Anyone can access your fax machines/fax capable MFP’s and send a fax to anyone, anywhere
While firewalls work at the network periphery to prevent unauthorized access to a customer's environment, unprotected fax connections in multifunction printers can be an open "back door" into the network.
Look for a manufacturer that offers a Common Criteria certified product that assures complete separation of the fax telephone line and the network connection. Like Xerox.
No authorisation is needed to send a fax to any fax destination
Even though most modern MFP’s are capable of fax, only those with advanced fax solutions, in league with authentication at the device, provide an audit trail of fax usage, or provide the option of saving sent and received fax to the document management system.
Complex business processes include employees printing, faxing, copying and scanning
Most business processes evolve due to a business need, combined with the technology available at hand at the time. When a regular process is partially paper based and partially digital, it creates a disconnect.
You’re probably familiar with the issue as it occurs in everyday business life: Every time you’re handed a paper document and asked to read over it or comment on it, this is a digital gap. Part of what makes it a digital gap is the fact that as soon as it becomes a paper document, it’s harder to track, audit and share and doesn’t align with the rest of the digital process. It also opens up the process to all sorts of vulnerabilities - individuals could inadvertently or maliciously share information with the wrong person, or save information where it should not be saved.
Partial digitisation of a process or digitisation of an inefficient process may not be the most efficient solution. Often digital re-invention of the process is the need of the hour.
Digital transformation and optimised document processes ensure that key business data isn’t being printed, scanned and copied but instead is accessible, shareable and most importantly, secure in a digital format.
Staff members with access to confidential information can print, scan or copy this information freely.
One of the most common causes of data breaches is the inadvertent or accidental sharing of data, especially information printed on paper, which has been traditionally very difficult to prevent.
This is where things get smart. Using an advanced solution, it’s possible to automatically analyse print, scan and copy streams to detect and block the printing of any sensitive data before it is released by the printing device. It’s even possible to redact sensitive data from the document being printed/copied/scanned - without affecting the master document, or without the need for any manual intervention.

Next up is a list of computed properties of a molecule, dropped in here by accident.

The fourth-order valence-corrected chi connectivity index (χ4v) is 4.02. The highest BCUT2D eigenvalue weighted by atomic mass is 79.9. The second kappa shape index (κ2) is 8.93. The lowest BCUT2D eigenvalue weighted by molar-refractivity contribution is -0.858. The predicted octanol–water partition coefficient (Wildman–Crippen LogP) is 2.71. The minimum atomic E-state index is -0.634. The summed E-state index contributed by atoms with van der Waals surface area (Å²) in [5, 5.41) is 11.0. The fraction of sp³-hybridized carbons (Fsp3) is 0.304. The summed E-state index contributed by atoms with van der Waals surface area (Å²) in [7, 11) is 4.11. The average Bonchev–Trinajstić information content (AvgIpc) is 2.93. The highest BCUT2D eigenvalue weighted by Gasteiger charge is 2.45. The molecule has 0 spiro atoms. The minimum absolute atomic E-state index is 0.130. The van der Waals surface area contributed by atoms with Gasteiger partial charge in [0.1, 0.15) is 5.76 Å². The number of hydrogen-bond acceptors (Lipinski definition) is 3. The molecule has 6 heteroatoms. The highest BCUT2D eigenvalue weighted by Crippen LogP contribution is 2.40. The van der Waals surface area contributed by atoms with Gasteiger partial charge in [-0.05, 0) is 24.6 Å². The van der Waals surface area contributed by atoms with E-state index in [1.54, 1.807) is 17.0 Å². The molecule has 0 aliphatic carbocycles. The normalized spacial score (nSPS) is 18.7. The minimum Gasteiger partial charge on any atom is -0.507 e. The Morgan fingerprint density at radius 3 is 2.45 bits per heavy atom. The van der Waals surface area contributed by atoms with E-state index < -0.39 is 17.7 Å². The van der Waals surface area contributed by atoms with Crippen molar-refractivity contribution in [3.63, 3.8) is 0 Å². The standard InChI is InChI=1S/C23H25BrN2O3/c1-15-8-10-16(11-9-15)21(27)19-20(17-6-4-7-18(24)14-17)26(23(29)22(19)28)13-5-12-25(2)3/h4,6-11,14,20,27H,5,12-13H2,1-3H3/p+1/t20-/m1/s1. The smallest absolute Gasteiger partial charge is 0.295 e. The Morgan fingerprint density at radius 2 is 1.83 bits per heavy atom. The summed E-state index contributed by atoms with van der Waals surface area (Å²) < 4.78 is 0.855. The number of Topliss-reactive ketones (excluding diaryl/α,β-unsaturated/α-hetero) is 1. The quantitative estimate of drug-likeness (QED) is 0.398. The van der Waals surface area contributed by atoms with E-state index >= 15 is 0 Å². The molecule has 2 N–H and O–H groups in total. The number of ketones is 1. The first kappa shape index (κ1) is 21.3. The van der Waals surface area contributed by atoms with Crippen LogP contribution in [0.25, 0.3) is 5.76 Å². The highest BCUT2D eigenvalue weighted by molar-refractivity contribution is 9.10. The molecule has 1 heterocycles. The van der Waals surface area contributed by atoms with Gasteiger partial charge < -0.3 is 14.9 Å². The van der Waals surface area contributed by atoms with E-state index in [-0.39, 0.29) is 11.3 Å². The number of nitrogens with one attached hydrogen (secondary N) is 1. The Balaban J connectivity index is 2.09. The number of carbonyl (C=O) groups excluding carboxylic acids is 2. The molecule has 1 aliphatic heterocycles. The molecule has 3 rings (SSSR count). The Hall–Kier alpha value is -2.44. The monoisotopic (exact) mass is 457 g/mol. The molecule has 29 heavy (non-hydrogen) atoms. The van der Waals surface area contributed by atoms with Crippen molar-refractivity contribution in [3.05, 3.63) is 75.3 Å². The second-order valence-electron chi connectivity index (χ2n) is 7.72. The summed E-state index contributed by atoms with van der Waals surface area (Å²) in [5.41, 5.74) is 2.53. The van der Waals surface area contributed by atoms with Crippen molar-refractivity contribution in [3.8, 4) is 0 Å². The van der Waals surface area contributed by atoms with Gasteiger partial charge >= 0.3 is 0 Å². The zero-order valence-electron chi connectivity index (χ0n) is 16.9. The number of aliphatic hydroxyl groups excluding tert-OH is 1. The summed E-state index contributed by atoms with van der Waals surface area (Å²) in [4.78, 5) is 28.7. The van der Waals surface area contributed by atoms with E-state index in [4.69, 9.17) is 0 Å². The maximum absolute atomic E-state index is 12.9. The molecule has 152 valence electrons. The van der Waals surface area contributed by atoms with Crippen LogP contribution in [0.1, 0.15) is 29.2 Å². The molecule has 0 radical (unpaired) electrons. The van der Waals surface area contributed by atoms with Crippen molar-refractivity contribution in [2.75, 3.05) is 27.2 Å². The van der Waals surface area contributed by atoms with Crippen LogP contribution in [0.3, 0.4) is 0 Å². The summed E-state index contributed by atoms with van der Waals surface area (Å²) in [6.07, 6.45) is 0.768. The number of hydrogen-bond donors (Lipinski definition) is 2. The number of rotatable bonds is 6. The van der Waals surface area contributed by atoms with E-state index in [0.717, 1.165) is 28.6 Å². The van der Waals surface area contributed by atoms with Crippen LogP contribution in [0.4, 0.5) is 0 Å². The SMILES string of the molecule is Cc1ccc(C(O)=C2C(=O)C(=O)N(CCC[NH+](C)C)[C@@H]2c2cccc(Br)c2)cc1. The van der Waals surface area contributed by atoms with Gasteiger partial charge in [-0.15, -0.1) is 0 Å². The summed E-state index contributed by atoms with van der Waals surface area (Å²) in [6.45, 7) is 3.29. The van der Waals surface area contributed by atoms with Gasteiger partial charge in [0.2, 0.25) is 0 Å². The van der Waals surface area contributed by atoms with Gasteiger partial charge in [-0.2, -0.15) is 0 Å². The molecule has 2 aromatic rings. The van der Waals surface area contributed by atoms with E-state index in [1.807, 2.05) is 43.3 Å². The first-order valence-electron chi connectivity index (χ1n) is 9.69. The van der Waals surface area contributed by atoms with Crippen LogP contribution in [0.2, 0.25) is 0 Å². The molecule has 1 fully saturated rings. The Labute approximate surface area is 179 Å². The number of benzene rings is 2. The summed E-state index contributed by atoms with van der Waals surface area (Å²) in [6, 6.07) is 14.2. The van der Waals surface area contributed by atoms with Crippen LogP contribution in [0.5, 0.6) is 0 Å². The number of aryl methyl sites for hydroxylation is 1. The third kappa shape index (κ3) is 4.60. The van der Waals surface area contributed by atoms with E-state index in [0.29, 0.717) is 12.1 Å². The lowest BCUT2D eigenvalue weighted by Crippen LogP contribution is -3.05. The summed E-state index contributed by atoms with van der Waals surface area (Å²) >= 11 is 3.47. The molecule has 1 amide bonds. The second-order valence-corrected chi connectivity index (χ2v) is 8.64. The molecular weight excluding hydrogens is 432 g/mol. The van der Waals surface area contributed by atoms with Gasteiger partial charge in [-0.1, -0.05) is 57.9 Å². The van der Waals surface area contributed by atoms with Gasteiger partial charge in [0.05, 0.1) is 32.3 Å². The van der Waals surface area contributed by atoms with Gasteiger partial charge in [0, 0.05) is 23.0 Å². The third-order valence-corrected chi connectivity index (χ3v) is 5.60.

No security alert is automatically sent when personal/confidential information is printed, copied or scanned
A factor to consider under General Data Protection Regulation are the new rules that apply to breach notification. According to the Information Commissioner’s Office, “A notifiable breach has to be reported to the relevant supervisory authority within 72 hours of the organisation becoming aware of it.”
“You should ensure that you have an internal breach reporting procedure in place. This will facilitate decision-making about whether you need to notify the relevant supervisory authority or the public. In light of the tight timescales for reporting a breach - it is important to have robust breach detection, investigation and internal reporting procedures in place.”
With an easily deployable add-on to your existing print management system, print/scan/copy streams are automatically scanned to detect any sensitive data from the device. Advanced security measures can be put in place so alerts are sent to a security officer when sensitive information is printed, copied or scanned - which would certainly help to detect and report breaches.
It’s also possible to redact the sensitive information (without editing the master) and block sensitive information from being printed.
Going one step further, you can also add overlays like security stamps or barcodes when sensitive data is detected in a document.